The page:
How will your bones handle menopause?
Throughout life our bones provide the framework that allows us to sit, stand and move. To stay healthy and strong, they must be fed well and exercised often.
But even after a lifetime of good treatment, some women's bones weaken quickly around the time of menopause.
If ignored, this weakening could progress to osteoporosis, sometimes called brittle bone disease.
For the best chance at keeping their bones healthy, women should know how menopause can affect their bones and what they can do to keep their bones in shape.
A bone's life
Our bones change constantly through a process called remodeling. It's kind of like remodeling a house—old structures are torn down and new structures are built to replace them.
Over the first 30 or so years of life, more bone tissue is built than torn down. After that, more bone is torn down than built. For most people this is a slow, gradual process that doesn't cause problems. But when other factors, such as high or low levels of some hormones, poor health, inactivity or poor diet intervene, bone loss can become rapid and problematic. For many women, rapid bone loss is due to low hormone levels after menopause.
Menopause and bones
Most women undergo menopause somewhere between ages 45 and 55. During this time, the ovaries start producing fewer hormones. When menopause is complete, a woman's periods stop and her ovaries produce very little of the hormones estrogen and progesterone.
In some women this drop in hormone production leads to serious bone problems. Estrogen helps bones absorb and conserve calcium, explains the National Institute on Aging. When estrogen levels drop, bones can start losing strength quickly.
A prescription for stronger bones
For a long time, women and their doctors turned to hormone therapy to keep bones strong after menopause. Hormone therapy reduces bone loss, increases bone density and reduces the risk of broken bones in the spine and hip.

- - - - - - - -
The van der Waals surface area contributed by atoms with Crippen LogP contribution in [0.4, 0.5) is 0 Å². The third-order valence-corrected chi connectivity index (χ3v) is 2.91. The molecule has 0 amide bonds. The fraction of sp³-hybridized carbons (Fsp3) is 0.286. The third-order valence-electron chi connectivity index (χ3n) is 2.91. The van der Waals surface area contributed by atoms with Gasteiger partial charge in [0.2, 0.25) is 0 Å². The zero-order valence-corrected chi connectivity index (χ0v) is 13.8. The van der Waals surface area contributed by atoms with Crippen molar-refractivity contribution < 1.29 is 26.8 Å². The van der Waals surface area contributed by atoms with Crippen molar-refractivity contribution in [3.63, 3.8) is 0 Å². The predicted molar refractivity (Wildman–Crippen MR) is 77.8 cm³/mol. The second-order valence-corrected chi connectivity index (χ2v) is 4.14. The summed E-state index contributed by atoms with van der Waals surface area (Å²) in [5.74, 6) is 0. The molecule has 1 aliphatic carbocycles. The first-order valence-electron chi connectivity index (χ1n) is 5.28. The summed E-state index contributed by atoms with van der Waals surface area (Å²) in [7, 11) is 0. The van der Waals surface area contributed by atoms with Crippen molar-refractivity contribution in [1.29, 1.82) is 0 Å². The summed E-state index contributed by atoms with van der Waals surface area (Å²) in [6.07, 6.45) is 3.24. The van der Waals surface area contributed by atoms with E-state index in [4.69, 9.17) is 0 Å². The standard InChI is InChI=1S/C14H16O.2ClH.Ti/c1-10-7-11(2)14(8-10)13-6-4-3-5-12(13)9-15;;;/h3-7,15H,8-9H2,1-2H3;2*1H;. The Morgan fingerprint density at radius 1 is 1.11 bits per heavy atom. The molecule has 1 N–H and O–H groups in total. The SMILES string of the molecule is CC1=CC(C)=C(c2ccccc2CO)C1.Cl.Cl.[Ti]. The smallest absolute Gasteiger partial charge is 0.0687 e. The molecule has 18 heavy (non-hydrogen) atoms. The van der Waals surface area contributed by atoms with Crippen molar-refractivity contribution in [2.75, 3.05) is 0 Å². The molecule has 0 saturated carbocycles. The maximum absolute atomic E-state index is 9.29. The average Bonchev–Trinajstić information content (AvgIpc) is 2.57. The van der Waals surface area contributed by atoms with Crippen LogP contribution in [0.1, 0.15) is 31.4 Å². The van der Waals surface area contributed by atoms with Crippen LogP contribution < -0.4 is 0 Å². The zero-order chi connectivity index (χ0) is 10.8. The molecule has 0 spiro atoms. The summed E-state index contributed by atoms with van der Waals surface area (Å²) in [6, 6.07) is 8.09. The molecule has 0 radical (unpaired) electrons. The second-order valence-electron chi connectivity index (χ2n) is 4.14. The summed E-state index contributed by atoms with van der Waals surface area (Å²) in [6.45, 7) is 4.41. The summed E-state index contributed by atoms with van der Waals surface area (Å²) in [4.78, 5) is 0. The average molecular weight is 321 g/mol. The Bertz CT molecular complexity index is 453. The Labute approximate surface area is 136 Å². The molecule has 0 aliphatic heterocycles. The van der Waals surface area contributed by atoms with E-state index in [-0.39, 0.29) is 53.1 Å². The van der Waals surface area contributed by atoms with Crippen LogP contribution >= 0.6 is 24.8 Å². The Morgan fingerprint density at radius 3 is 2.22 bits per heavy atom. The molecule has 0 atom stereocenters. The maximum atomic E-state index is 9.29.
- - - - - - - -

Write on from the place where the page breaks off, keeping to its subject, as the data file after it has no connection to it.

But large studies have shown that hormone therapy can also slightly increase risks for heart attack, stroke and breast cancer. Because of these risks, women may want to consider other medications.
Some medicines approved to prevent or treat osteoporosis include calcitonin, raloxifene, bisphosphonates, denosumab and parathyroid hormone. Your doctor can recommend the treatment that's best suited to you.
The way you live affects your bones too. According to the National Osteoporosis Foundation, these healthy choices should be a part of every woman's osteoporosis prevention plan:
- If you're 50 years old or younger, consume at least 1,000 milligrams (mg) of calcium every day. At age 51, increase your intake to 1,200 mg a day.
- If you're younger than age 50, you need 400 to 800 international units (IU) of vitamin D daily. If you're 50 or older, consume 800 to 1,000 IU every day. (Vitamin D has an important role in calcium absorption.)
- Take time for regular weight-bearing exercise such as walking, jogging or aerobics.
- Remember that smoking or drinking alcohol can weaken your bones.
Generally, women should start regular screening for osteoporosis at age 65, according to the U.S. Preventive Services Task Force. Women at increased risk for osteoporotic fractures because of family history or personal risk factors, such as smoking, inactivity or a small frame, should start screening at an earlier age.
The recommended screening test is a painless and noninvasive imaging test called dual-energy x-ray absorptiometry, or DXA.
As you approach menopause, make a doctor's appointment to check in on your risk for osteoporosis as well as for other health problems that become more common with age. Prevention, as always, is the best medicine.